Medium-term policy guidelines for Official Development Assistance, announced by the government Aug. 10, set the standards for implementing Japan’s ODA between 1999 and 2003. The guidelines place emphasis on aid to Asian countries to help them implement structural reforms aimed at solving their economic problems.
The plans are based on the idea that Japan should fulfill its international responsibility as the second-largest economy and the top ODA provider in the world. That should serve Japan’s national interest in a broad sense, the guidelines say. They also remind us that the government should be accountable to the public for ODA amid the severe economic and fiscal difficulties and should seek public support on the issue. From that viewpoint, the document called for “effective” ODA. Japan faces a diplomatic challenge in executing its international responsibility while protecting the national interest.
In 1998, Japan was the world’s largest ODA provider for the eighth consecutive year, doling out $10.68 billion. But the share of ODA as a percentage of Japan’s gross national product was 0.28 percent, 12th among the 21 member nations of the Development Assistance Committee of the Organization for Economic Cooperation and Development. In fiscal 1998, Japan was forced to cut ODA outlays by 10.4 percent, due to economic problems.
Meanwhile, media reports said Japanese companies made payoffs in connection with foreign aid to Indonesia. The reports raised serious doubts among the public over such aid at a time when Japan’s unemployment rate was rising and companies were pushing restructuring efforts as a result of the recession. There is mounting pressure on the government to assign priorities to aid projects and to shift from a quantitative approach to a qualitative one when assessing aid.
In an article published in the Aug. 10 International Herald Tribune, the Dutch, Norwegian, British and German ministers for international development said: “Poverty is a moral issue but also a root cause of many global problems. As ministers for development, our immediate challenge is to build the broadest possible understanding at home and abroad, as we enter the 21st century, that it can be and must be eradicated.”
Of the 6 billion people of the world, 1.3 billion suffer from dire poverty. The DAC’s new development strategies, announced in 1996, call for development efforts aimed at improving living standards and at halving the poverty-stricken population by 2015.
The ODA policy guidelines say top priority should be given to developing countries’ self-help under the DAC’s new development strategies and to proper implementation of aid and transparency in aid-funded projects. To make aid more effective, the document also called for coordination with nongovernmental organizations and use of private-sector funds. Furthermore, it gave special emphasis to training experts to promote economic and social development.
In addition to dispatching experts overseas and receiving trainees in Japan, the guidelines also called for better use of young and senior Japanese volunteers to train local personnel. In my view, a system should be expanded to make better use of Japanese experts to help Asian countries revive their slumping economies. The plans also call for expanded Japanese-language education in developing countries. The idea is fine, but I believe that Asian personnel should be given Japanese-language lessons before being sent to Japan. Toward that end, Japanese-language institutes should be established in Asian countries with teachers sent from Japan.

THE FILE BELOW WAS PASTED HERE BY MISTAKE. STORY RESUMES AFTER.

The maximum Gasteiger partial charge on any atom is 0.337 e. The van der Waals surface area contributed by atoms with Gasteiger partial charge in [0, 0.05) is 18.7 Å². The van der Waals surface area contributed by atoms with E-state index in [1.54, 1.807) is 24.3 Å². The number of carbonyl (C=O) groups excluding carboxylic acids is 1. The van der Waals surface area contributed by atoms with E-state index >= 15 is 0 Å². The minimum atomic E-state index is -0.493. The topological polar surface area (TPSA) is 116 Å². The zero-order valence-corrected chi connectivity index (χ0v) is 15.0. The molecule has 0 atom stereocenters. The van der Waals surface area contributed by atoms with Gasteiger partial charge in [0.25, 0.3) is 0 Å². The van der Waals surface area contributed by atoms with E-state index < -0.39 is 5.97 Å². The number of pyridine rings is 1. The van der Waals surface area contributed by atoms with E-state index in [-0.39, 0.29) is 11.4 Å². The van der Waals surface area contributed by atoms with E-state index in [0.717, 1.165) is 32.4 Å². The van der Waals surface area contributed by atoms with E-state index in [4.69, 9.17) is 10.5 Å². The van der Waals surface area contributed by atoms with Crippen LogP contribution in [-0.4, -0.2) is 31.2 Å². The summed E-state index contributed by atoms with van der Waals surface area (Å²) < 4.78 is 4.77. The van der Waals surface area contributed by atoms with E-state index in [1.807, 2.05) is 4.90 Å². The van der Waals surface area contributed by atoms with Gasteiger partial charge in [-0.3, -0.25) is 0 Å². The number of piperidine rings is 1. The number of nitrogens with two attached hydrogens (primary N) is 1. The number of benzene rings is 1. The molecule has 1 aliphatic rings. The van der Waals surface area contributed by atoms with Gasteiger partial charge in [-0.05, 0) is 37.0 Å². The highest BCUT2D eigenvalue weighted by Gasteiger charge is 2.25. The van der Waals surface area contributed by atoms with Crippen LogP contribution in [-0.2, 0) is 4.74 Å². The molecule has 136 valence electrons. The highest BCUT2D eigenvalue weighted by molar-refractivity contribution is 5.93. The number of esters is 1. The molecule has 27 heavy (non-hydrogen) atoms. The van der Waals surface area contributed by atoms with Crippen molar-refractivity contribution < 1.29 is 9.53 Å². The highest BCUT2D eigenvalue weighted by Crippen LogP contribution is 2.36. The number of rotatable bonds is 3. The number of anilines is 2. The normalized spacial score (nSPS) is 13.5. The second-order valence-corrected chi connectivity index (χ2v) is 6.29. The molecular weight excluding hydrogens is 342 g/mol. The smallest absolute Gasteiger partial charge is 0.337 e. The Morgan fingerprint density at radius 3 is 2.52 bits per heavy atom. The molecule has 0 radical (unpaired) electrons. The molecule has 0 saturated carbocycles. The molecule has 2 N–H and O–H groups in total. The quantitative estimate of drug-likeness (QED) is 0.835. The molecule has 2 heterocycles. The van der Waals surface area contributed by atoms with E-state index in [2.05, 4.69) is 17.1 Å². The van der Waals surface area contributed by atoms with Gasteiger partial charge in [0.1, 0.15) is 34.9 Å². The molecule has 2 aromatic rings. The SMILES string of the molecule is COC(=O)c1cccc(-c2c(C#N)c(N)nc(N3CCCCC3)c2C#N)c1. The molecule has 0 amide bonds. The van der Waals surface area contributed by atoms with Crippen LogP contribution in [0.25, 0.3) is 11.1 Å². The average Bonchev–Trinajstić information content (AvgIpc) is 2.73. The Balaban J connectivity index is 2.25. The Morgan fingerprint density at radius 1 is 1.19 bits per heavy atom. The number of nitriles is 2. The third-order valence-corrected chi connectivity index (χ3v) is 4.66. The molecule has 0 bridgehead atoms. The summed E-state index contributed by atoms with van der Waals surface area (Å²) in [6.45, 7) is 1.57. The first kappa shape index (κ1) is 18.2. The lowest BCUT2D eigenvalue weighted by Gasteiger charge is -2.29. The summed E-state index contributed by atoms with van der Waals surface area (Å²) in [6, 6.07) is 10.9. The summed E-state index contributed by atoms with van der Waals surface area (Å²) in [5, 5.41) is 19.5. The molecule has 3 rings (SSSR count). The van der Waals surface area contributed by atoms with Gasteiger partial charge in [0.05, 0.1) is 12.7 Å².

The guidelines also say that Japan should actively promote “visible” foreign aid to seek the support of taxpayers and that of recipient countries.
The Japanese have become increasingly negative about foreign aid after the collapse of the bubble economy. The latest public opinion poll on diplomacy, taken by the government in the fall of 1998, showed that those supporting expanded foreign aid represented a record low of 28 percent of respondents, down 13.5 percent from 1991. Those calling for minimum aid accounted for a record high of 18.5 percent, up 10.5 percent. Of this group, 75.3 percent cited Japan’s economic difficulties for their lack of enthusiasm for aid, indicating a widespread view that Japan was in no position to expand aid amid the recession.
The growing public reluctance to give foreign aid is a serious problem for Japan, the world’s largest aid provider. The government should disclose full information about aid programs and evaluations to the Diet and the public, without fearing criticism at home and abroad. Full disclosure is essential to facilitate cooperation with nongovernmental organizations in implementing aid.
The Group of Eight summit held in Cologne, Germany, in June agreed to increase the share of grant-based financing in ODA to the least developed countries. The leaders also reaffirmed their support for the OECD mandate to finalize a recommendation on “untying” aid to least-developed countries.
“Visible” foreign aid will be made possible through tied aid, which is premised on deals with Japanese companies. On the other hand, untying aid is the global trend. For Japan, the major question is how it should harmonize summit accords with its national interest. As the host of the next summit of major powers in Kyu-shu and Okinawa, Japan needs to work out viable aid strategies.
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